Recent Posts
Lowell Brueckner

Enter your email address:

Delivered by FeedBurner

What Our Hands Have Handled, chapter two


“Use your abilities for Christ!” That’s a popular challenge, especially to new Christians, in our times. As I mull over it, it leaves the distinct flavor of humanism in my soul. The spirit of this age glorifies man and his abilities and the same spirit has entered the church full-force.

The New Testament truth is that God neither needs you or your abilities. In fact, God doesn’t need anything; He is totally self-sufficient, but because He is also generous, He gives us the privilege of participating in His purposes. However, in order to do this, we must receive His ability… and His “power is perfected in weakness”. That was Paul’s theology and he was willing to sacrifice his strength, “so that the power of Christ may dwell in me.” (2 Co.12:9). Brothers and sisters, could we please get back to New Testament thinking and faith? What follows is the story of a simple man, clothed with God’s strength…


Witnessing with the Holy Ghost from Heaven

Alice & Erwin Brueckner
     With some people, salvation is a radical experience. Christ invades their life with such power and reality that returning to their former life is unthinkable. He banishes the darkness and thrills their souls. Erwin Brueckner had such an experience. He came into the kingdom of God with his whole heart and all the energy he possessed.

     The new life was fresh and alive. He carried a running conversation with the Lord. He talked and God answered. At times, he thought he heard angels singing and would join the song. The location did not seem to matter. God was as real on the sidewalk of the downtown district of North Milwaukee, as He was in the private prayer room.

     Erwin gave all that he had and wanted all that God had. Two weeks after his conversion, a visiting minister in his church, L. H. Ziemer, a Lutheran pastor from Pennsylvania, preached a stirring sermon on the necessity of being filled with the Holy Spirit. He invited the spiritually hungry and thirsty to come for prayer to a side room off the main auditorium. Erwin was holding his oldest son, Erv Jr., but that did not detain him. He set the boy on the seat next to him and told him to await his return. He was the first to his feet and, for a moment, no one else moved. Then as he walked down the aisle, he raised his arm to heaven and those who watched later declared that his hand turned in a rather peculiar manner, as if he were beckoning the congregation to come. Many then responded. Erwin took it as a sign that he had a call to invite others to experience the presence of the Lord.
     As Erwin entered the prayer room, suddenly a light shone from heaven. In 1928, seven years before his conversion, a light had shone as he lay in bed. He was a raw pagan at the time, the son of a bartender, and the light totally befuddled him. Now, he saw it was a manifestation of the Spirit of God. He dropped to his knees and began to weep. When he finally opened his eyes and arose, he noticed his tears had actually formed a puddle of water on the floor. From that day, my father, Erwin Brueckner, became a powerful witness for Jesus Christ.

     To say those around him noticed the difference would be an understatement.  They were bombarded by the difference.  None of his family or acquaintances were true Christians. Erwin made a round, accosting all his family and relatives, and when he finished the first round, he started another. He insisted. He persisted. They must find the same supernatural Person he had found! One by one, brothers and sisters found Christ. So did his parents and many of his in-laws.

     The Holy Spirit moved him. One night, he was awakened from sleep and the word of the Lord came to him, “Go and speak to Emma Lauterbach.” Grandma Lauterbach was a moral and religious person. He had tried to witness to her before, but she always answered, “I have my church.”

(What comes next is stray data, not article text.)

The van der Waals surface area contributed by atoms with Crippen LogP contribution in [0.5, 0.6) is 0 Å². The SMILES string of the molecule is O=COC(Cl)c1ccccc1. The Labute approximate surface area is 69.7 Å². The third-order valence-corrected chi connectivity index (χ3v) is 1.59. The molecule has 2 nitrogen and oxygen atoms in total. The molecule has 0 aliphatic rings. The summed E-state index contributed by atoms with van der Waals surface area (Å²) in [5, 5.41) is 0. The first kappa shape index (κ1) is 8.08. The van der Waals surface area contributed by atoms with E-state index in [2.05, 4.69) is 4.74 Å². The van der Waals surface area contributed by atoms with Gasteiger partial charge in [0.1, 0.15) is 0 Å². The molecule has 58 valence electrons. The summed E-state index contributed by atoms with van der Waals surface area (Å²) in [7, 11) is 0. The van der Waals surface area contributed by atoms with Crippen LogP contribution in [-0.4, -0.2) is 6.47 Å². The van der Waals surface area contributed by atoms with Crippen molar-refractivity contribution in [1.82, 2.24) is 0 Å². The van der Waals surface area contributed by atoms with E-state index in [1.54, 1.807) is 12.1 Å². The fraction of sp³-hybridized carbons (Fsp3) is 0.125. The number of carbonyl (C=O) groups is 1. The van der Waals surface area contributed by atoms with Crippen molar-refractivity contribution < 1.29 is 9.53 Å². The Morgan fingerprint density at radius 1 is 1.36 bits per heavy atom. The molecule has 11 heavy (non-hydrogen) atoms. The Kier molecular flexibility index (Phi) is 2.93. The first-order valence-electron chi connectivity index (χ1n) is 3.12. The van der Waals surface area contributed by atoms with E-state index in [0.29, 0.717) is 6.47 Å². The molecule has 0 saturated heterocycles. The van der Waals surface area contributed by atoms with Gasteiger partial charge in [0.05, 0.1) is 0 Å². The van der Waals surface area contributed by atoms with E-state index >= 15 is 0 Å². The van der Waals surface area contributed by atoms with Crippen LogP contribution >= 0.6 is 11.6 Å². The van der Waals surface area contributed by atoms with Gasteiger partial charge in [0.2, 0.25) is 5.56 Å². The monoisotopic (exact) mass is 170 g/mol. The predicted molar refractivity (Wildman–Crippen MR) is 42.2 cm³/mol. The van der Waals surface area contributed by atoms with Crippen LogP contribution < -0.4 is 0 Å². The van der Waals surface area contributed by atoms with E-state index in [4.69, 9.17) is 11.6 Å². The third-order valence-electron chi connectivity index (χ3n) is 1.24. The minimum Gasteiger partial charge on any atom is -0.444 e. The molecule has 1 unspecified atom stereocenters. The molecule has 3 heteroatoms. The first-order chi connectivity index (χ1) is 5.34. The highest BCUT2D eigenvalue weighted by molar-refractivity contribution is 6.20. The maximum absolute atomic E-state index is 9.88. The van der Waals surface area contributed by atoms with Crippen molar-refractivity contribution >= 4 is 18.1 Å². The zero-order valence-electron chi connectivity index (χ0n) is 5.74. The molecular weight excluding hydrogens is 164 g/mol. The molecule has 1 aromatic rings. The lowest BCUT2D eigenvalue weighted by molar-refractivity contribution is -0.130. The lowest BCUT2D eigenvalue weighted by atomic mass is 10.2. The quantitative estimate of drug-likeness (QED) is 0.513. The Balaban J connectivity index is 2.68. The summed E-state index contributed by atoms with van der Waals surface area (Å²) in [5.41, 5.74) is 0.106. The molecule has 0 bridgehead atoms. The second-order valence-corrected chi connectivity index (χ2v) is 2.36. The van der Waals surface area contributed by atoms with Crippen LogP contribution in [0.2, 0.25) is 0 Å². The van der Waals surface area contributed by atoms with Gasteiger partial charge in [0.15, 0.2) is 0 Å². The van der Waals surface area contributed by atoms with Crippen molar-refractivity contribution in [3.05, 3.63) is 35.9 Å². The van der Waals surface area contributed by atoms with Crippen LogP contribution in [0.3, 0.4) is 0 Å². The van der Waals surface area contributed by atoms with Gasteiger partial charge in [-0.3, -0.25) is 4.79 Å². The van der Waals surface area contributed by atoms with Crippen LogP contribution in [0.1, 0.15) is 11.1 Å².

The next morning, he determined to see Grandma Lauterbach that very day. She only spoke German and his German was rather limited, so he thought he might take the Swiss neighbor lady to help him converse. However, as they sat together in the old lady’s living room, the anointing of God came upon Erwin and German flowed fluently from his lips. His would-be helper sat silently and witnessed the Holy Spirit’s work. After a few minutes, Grandma Lauterbach said, “Ich geh’ in mein Kammerlein zum beten (I’m going into my closet to pray.)”. When she came out of her closet, she had a new heart and mind.

     Grandma’s daughter, Emma, had been resisting the message her own daughter, Alice, and her son-in-law had been trying to impart to her. She, like her mother, was staunchly religious. Shortly after Erwin’s visit to the Lauterbach home, he and Alice invited Emma to a home Bible study. He commented to Alice, “Of course, she won’t come.” They had invited her many times before without success.
Now Erv Jr. and Kenny, Alice and Erwin’s little boys, had been watching this wonderful work of the Lord in their parents and relatives. They had seen God do miracles and answer prayer in astounding ways. While their mother and dad were talking about Grandma Pollnow, the two boys happened into the room. Soon, they slipped unnoticed into their bedroom and began to pray. Erwin and Alice heard the strains of a song coming from their room: “Only believe, only believe, all things are possible, only believe.” Alice offered, “They have the faith we lack.” Emma Pollnow did come to the Bible study that night and was gloriously converted. She came because Grandma Lauterbach had just told her, “You listen to what Erwin has to say! He knows the way. We have religion, all right, but he has Christ!”
 As Grandma Lauterbach lay dying, she exclaimed to her loved ones around the bed. “Oh, that cool breeze is so pleasant.” The door and all windows were shut, but heavenly wings fanned the room, comforting a new saint just before she was taken to glory.

     One night in a dream, Erwin saw an aunt sitting in a casket. She instructed him, “Clean my walls!” There was a huge pile of rags on the floor. She handed him the rags one at a time, he went to work and the pile of rags diminished, as one by one they were dirtied. Yet, the walls remained as dingy as when he had begun. Then he heard a voice proclaim, “Their righteousness is as filthy rags!” He was unaware that his aunt was sick, but arriving at her house, he found her in bed with a bad heart. She was ready to trust Christ as her only righteousness.